I slipped into the sack with her(she never did wake up), and when I awoke she was gone.
We left that afternoon for New York , ending the strangest two days I ever spent in my life.
I first went to New York City when I was seventeen years old.
I crossed the bridge from New Jersey and went searching for the subway that would take me to Times Square and to the music I loved.
I needed to get directions to the right subway car and the person I approached for help was a Beatnick looking guy with a goatee and sun glasses.
When I asked him how to get to Times Square he replied with a phrase that still gives me goose bumps.
The first words a New Yorker ever spoke to me were,
"Man, take the "A" train".
When in New York playing at "The Stork Club", I lived on 51st street between Broadway and 6th ave. This was very close to the club that was a mecca for
jazz lovers, "Birdland". I got to see scores of great players, as we went there almost every night after work.
I liked to go outside the club when the band took a break and eavesdrop on the musicians' conversations. I'd get as close as I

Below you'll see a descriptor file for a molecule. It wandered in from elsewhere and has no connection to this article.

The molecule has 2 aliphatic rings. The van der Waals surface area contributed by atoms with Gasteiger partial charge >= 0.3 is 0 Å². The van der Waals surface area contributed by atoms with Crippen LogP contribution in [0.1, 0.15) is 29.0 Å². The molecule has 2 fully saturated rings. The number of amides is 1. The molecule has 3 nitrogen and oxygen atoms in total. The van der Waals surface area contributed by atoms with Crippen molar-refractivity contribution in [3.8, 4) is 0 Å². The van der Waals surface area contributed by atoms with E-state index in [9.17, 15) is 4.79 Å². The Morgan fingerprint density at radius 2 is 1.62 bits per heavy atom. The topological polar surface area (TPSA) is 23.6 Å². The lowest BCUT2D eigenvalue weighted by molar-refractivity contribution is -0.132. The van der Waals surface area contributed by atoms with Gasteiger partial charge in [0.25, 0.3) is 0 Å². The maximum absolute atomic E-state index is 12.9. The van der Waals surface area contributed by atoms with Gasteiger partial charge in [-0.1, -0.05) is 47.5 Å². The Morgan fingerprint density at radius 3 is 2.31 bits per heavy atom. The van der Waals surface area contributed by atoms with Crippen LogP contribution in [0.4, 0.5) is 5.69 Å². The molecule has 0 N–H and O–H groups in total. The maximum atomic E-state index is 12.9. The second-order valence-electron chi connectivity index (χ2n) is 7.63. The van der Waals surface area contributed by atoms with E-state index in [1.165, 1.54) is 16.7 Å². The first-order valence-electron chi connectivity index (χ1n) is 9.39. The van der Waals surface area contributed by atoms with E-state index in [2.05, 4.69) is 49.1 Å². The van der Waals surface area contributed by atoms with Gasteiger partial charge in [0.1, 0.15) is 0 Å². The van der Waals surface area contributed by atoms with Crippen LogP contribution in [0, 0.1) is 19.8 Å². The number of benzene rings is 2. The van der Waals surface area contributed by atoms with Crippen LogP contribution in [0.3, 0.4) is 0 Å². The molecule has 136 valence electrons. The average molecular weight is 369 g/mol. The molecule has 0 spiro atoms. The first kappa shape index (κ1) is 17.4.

could without being obvious.
Two events really impressed me.
The first was when the midget who was the M.C. at Birdland tried
to get Dizzy Gillespie's band back into the club from their extended break.
He walked up to Dizzy and said, "Goddamn it Dizzy, you guys are fifteen minutes late for the next set."
Dizzy countered with, "Aw, shut up you 'lil "half a motherfucker";
we'll come back when were good and ready." Way to go, Diz.
The next one was a conversation I overheard between a bass player,
(who shall remain nameless ... he might have been married) and a hooker.
He was leaning against a lamp post having a smoke when he spotted the foxy-looking girl. "Hey baby", he said, "You want to go
"Maybe", she replied, you got a car?"
"Yeah, I got one, but it's painted yellow".
She laughed and said, "Cool, baby". Then she walked over and gave him a hug.
This got my eighteen year old self wondering what difference it could possibly make to a hooker if a john's car was painted yellow.
It all came together when the bass player hailed them a cab and took off into the night! Too hip for words.
This page and all it's contents are Copyright © 1996 by Leo O'Neil, Crosby, Texas -- U.S.A.